- Make sure your advertisements are legal and not misleading (particularly regarding free bets and bonuses, by stating significant terms and conditions) and socially responsible.
- Consider what safer gambling information you should provide.
- Ensure you comply with any advertising codes in other countries that you may be advertising in.
- Ask your licensed partners for assistance and how they are preparing to implement the new industry code. Some operators have existing marketing guides for their affiliates on the rules and regulations governing marketing in the jurisdictions in which they operate.
Considerations for Licensees
- Ensure marketing carried out by affiliates is socially responsible and in compliance with the Advertising Codes.
- Encourage affiliates to use the free and paid for copy advice service provided by CAP and the ASA.
- Educate affiliates by providing detailed guidelines, including worked examples of compliance and non-compliance.
- Review your marketing guidelines and rules, including your marketing approval process and the role of your marketing PML holder.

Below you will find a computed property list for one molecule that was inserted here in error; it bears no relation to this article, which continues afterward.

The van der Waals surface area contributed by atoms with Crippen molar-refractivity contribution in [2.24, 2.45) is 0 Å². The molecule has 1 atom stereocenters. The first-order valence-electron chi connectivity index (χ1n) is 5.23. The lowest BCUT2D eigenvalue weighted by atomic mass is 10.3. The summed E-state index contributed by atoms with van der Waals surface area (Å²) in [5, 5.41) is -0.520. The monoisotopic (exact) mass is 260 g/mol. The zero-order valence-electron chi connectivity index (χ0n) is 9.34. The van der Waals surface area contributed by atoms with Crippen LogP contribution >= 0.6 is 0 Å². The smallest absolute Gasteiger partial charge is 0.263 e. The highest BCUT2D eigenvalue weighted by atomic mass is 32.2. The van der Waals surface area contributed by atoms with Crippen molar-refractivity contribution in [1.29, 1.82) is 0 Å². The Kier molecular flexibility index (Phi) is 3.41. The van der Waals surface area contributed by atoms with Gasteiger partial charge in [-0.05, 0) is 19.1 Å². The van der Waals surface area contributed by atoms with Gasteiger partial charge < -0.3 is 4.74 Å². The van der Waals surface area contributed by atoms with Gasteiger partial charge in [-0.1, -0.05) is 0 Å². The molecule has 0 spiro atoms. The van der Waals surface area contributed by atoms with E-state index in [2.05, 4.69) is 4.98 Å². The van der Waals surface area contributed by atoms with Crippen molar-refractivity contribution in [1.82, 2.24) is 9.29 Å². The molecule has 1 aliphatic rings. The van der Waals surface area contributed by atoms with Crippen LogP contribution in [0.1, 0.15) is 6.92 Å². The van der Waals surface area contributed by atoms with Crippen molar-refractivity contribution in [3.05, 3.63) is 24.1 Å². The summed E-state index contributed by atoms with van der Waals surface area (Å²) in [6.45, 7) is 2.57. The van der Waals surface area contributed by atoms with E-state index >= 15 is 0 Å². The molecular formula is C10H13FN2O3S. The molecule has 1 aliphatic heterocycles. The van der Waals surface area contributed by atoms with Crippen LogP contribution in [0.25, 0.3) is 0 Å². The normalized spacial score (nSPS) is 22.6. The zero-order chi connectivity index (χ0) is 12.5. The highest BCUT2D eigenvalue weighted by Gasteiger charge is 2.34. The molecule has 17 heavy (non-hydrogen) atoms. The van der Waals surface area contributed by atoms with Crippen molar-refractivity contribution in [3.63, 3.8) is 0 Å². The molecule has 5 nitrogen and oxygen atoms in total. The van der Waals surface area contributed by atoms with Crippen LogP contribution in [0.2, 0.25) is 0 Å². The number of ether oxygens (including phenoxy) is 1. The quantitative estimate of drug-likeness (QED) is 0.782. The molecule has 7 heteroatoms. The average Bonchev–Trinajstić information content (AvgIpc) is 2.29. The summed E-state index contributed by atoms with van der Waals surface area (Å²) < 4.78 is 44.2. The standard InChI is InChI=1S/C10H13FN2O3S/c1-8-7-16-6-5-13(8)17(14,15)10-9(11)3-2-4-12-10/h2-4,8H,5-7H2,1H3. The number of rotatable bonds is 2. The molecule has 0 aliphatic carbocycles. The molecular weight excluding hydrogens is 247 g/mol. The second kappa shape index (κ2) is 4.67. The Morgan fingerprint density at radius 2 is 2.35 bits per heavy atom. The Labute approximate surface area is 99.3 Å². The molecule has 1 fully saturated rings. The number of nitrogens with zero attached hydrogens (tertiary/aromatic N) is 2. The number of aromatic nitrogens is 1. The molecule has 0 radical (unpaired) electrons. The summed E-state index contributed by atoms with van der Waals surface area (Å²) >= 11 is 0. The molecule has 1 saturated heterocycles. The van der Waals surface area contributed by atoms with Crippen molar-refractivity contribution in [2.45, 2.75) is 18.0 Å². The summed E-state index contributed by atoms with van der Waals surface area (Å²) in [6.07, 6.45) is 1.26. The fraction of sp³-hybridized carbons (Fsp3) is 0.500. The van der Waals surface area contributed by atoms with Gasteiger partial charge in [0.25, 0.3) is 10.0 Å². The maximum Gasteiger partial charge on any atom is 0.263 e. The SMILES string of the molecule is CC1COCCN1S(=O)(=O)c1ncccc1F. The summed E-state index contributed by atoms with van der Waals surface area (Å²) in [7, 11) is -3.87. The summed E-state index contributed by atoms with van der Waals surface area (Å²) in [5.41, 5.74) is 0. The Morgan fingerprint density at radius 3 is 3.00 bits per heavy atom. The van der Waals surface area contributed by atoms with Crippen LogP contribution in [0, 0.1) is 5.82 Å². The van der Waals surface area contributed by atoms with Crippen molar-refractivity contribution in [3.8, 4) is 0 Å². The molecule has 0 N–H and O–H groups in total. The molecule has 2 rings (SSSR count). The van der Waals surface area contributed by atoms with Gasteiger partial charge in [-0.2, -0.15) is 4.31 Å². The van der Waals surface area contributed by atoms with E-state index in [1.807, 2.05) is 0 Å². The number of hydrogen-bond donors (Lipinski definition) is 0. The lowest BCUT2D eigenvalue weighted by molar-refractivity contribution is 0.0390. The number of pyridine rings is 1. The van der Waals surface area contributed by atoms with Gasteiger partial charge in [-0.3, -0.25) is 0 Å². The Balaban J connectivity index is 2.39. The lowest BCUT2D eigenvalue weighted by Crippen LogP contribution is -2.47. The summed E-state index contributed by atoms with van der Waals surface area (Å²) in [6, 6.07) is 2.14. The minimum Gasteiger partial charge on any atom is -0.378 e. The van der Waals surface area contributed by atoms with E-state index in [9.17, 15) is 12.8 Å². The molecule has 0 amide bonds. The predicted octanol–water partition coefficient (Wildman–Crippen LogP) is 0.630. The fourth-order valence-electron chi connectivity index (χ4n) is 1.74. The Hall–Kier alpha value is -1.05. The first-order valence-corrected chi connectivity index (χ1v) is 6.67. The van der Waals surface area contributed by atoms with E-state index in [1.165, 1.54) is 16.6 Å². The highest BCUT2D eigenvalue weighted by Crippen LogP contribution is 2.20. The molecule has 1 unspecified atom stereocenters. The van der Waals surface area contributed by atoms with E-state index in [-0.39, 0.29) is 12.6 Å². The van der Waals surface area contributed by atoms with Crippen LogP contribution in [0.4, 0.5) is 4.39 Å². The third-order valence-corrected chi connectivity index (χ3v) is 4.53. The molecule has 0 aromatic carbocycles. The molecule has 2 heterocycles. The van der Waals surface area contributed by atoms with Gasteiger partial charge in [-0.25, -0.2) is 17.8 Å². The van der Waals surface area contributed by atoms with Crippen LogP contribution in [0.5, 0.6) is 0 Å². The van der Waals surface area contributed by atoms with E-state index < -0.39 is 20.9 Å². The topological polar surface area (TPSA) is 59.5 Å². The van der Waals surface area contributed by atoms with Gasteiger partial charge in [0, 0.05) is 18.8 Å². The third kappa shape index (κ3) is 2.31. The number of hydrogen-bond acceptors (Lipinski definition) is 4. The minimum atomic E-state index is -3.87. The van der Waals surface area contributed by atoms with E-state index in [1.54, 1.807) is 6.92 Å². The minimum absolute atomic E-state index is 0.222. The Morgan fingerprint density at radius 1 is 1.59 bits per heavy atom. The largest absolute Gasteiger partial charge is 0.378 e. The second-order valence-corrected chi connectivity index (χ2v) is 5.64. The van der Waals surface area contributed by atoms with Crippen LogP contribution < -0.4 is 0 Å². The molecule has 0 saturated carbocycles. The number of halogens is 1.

- Review your policy, procedures and controls relating to affiliates, ensuring you have a comprehensive and robust audit approach. This should be led by your marketing PML.
- Review your training requirements and deliver any additional training. This may include both employees and affiliates.
- Review your affiliate agreements to ensure compliance with social responsibility code provision 1.1.2 (as detailed above), the LCCP, the Advertising Codes and your marketing guidelines and rules, and strengthen where required. By way of example:
- if affiliates can only use material that you have produced in-house, include a term that such material may not be amended; and
- if affiliates can modify or develop content, specify that approval is required before material is published.
- Ensure you have adequate remedy in the event of breach such as inclusion of a term allowing you to withhold any revenue share.
- Ensure you have the right to terminate easily and promptly in the event of breach or behaviour inconsistent with the licensing objectives.
Affiliates play a critical role for operators, generating traffic and revenues. In addition to recognising the value of affiliates, operators must acknowledge (if they have not already) that those same affiliates now also represent a genuine risk to their business and reputation. Ultimately, licences are a privilege not a right so ensure you have adequate measures in place to protect your licence!
If you would like to discuss any of these issues, including provision of training, please do get in touch with us.